| 7 -> [ 'a'; 'c'; 'f' ]
        | 8 -> [ 'a'; 'b'; 'c'; 'd'; 'e'; 'f'; 'g' ]
        | 9 -> [ 'a'; 'b'; 'c'; 'd'; 'f'; 'g' ]
        | i -> raise (BadNumber i))
    |> List.flatten
  let possibilities = CharSet.of_list pos in
  CharMap.update char
      | None -> Some possibilities
      | Some pos -> Some (CharSet.inter pos possibilities))

let rec construct map = function
  | [] -> map
  | (pattern, numbers) :: rest ->
      let chars = Core.String.to_list pattern in
      let m = List.fold_left (initial_guess numbers) map chars in
      construct m rest

First, I need to parse the values into something workable. I want to turn the patterns into a map of sets. Each character in the patterns maps to a set containing the possibilities of what that character could actually be, so for the pattern ab, each character would point to cf, as they could be either segment making up the 1.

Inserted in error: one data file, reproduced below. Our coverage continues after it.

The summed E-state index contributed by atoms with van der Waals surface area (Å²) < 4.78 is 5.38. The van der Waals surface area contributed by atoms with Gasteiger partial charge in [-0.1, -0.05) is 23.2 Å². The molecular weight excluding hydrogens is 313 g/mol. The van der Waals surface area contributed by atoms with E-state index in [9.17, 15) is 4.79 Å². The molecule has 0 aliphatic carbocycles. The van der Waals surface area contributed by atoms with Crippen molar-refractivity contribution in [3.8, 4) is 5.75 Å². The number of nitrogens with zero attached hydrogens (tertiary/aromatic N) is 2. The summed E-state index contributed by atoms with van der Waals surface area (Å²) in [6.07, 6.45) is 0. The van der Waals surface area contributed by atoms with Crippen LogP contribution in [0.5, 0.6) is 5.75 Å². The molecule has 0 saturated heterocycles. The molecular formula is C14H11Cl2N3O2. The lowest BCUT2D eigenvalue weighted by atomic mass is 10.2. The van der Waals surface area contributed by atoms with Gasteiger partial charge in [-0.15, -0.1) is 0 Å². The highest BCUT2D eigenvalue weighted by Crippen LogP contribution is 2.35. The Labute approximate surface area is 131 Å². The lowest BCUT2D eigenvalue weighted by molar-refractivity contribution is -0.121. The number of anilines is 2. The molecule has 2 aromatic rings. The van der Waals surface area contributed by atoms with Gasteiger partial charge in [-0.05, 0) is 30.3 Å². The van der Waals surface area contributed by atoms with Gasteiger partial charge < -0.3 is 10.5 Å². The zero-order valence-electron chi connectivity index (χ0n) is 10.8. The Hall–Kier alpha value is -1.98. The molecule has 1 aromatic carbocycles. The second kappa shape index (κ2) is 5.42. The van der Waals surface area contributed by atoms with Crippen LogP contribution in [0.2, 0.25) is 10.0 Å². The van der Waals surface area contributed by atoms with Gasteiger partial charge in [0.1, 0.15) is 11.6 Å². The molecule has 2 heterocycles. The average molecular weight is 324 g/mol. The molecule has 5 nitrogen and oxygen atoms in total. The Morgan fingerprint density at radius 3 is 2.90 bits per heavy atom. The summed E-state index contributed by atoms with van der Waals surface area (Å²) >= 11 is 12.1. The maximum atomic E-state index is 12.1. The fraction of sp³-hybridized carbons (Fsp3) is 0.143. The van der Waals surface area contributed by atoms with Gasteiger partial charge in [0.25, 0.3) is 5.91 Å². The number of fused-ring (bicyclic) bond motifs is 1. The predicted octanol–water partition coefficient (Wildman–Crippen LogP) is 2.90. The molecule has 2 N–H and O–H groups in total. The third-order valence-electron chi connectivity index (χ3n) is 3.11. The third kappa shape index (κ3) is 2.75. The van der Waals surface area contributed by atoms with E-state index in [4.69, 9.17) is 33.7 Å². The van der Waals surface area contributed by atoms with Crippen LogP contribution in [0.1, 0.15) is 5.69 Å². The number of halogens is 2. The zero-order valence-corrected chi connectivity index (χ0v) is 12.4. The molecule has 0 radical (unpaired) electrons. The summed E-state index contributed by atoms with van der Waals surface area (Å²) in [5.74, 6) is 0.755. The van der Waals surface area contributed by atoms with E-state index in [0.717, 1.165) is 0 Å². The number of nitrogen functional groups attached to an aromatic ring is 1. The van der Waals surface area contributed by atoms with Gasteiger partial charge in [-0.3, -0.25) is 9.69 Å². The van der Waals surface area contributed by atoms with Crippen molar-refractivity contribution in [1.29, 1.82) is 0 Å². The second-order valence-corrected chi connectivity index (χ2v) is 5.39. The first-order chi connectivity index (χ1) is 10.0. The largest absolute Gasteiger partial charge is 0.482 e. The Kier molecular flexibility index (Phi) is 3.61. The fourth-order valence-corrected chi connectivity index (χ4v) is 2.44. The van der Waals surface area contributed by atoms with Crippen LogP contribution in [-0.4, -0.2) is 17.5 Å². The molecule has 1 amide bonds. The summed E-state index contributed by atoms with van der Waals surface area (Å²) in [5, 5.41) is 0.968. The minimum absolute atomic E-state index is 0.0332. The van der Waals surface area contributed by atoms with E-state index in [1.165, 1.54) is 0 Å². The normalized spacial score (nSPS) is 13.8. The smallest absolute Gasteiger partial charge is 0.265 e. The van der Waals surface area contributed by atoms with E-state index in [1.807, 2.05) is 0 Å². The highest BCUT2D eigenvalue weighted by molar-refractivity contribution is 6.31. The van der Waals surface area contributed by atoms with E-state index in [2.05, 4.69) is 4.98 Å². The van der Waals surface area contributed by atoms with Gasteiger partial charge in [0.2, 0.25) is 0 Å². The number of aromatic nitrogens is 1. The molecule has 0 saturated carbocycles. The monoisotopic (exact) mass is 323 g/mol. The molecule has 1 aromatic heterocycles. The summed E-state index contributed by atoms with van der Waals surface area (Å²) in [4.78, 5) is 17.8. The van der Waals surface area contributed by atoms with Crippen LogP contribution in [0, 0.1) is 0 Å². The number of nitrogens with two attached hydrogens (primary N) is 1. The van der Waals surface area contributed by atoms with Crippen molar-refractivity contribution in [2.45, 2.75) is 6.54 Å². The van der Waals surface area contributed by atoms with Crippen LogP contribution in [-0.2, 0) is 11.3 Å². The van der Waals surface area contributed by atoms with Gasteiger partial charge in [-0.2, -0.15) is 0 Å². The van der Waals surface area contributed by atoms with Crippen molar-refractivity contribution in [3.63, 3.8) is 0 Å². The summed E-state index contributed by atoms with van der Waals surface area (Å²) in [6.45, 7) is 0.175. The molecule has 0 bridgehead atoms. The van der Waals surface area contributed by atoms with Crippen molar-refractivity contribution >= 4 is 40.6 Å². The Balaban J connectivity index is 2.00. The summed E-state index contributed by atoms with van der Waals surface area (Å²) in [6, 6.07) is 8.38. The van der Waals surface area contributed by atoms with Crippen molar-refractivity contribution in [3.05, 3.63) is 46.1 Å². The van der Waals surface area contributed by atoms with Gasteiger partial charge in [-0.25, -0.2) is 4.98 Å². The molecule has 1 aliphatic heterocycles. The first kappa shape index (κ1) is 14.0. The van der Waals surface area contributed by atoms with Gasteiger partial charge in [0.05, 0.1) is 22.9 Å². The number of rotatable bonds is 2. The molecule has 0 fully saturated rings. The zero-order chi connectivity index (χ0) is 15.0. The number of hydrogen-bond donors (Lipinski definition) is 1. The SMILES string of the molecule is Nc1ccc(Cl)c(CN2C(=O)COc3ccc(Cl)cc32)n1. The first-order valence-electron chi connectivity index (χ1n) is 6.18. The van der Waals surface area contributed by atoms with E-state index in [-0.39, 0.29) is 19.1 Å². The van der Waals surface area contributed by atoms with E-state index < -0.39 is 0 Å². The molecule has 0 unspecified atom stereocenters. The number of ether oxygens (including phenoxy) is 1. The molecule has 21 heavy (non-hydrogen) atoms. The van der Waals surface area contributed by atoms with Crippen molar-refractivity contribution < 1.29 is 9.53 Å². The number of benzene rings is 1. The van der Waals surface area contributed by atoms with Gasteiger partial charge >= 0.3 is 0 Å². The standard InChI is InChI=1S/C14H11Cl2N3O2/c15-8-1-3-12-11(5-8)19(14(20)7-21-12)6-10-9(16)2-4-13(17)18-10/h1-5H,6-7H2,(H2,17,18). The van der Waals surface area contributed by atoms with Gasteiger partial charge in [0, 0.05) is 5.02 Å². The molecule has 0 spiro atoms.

Once that’s done, just solve 🤷

First, I need some code to actually check if the result I found is valid.

let valid_patterns =
    [ 'a'; 'b'; 'c'; 'e'; 'f'; 'g' ];
    [ 'c'; 'f' ];
    [ 'a'; 'c'; 'd'; 'e'; 'g' ];
    [ 'a'; 'c'; 'd'; 'f'; 'g' ];
    [ 'b'; 'c'; 'd'; 'f' ];
    [ 'a'; 'b'; 'd'; 'f'; 'g' ];
    [ 'a'; 'b'; 'd'; 'e'; 'f'; 'g' ];
    [ 'a'; 'c'; 'f' ];
    [ 'a'; 'b'; 'c'; 'd'; 'e'; 'f'; 'g' ];
    [ 'a'; 'b'; 'c'; 'd'; 'f'; 'g' ];

let is_number pattern result =
  let num = (fun x -> CharMap.find x result) pattern in
  List.exists (fun n -> List.for_all (fun x -> List.mem x num) n) valid_patterns

let result map =
  CharMap.bindings map
  |> (fun (k, v) -> (k, List.hd (CharSet.elements v)))
  |> List.to_seq |> CharMap.of_seq